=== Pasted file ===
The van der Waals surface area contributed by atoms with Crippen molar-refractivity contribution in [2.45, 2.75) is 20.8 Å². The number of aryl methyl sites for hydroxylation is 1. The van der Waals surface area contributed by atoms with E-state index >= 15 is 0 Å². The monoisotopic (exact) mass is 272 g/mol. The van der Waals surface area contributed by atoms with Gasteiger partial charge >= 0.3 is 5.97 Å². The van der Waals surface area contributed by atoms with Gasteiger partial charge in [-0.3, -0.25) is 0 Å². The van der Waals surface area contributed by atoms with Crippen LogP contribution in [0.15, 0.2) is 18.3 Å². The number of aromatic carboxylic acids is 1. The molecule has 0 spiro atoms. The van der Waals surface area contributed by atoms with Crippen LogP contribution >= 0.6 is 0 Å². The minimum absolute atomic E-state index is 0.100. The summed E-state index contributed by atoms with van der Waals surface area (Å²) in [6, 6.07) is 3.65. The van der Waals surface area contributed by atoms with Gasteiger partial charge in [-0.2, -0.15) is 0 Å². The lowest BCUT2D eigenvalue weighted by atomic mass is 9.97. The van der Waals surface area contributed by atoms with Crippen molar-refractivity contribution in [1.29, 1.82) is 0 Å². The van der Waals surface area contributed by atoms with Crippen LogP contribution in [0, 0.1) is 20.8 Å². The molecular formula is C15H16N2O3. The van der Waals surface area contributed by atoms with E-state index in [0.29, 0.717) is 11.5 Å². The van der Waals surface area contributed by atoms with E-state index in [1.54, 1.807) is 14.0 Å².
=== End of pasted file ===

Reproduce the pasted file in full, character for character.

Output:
The van der Waals surface area contributed by atoms with Crippen molar-refractivity contribution in [2.45, 2.75) is 20.8 Å². The number of aryl methyl sites for hydroxylation is 1. The van der Waals surface area contributed by atoms with E-state index >= 15 is 0 Å². The monoisotopic (exact) mass is 272 g/mol. The van der Waals surface area contributed by atoms with Gasteiger partial charge >= 0.3 is 5.97 Å². The van der Waals surface area contributed by atoms with Gasteiger partial charge in [-0.3, -0.25) is 0 Å². The van der Waals surface area contributed by atoms with Crippen LogP contribution in [0.15, 0.2) is 18.3 Å². The number of aromatic carboxylic acids is 1. The molecule has 0 spiro atoms. The van der Waals surface area contributed by atoms with Crippen LogP contribution >= 0.6 is 0 Å². The minimum absolute atomic E-state index is 0.100. The summed E-state index contributed by atoms with van der Waals surface area (Å²) in [6, 6.07) is 3.65. The van der Waals surface area contributed by atoms with Gasteiger partial charge in [-0.2, -0.15) is 0 Å². The lowest BCUT2D eigenvalue weighted by atomic mass is 9.97. The van der Waals surface area contributed by atoms with Crippen molar-refractivity contribution in [1.29, 1.82) is 0 Å². The van der Waals surface area contributed by atoms with Crippen LogP contribution in [0, 0.1) is 20.8 Å². The molecular formula is C15H16N2O3. The van der Waals surface area contributed by atoms with E-state index in [0.29, 0.717) is 11.5 Å². The van der Waals surface area contributed by atoms with E-state index in [1.54, 1.807) is 14.0 Å².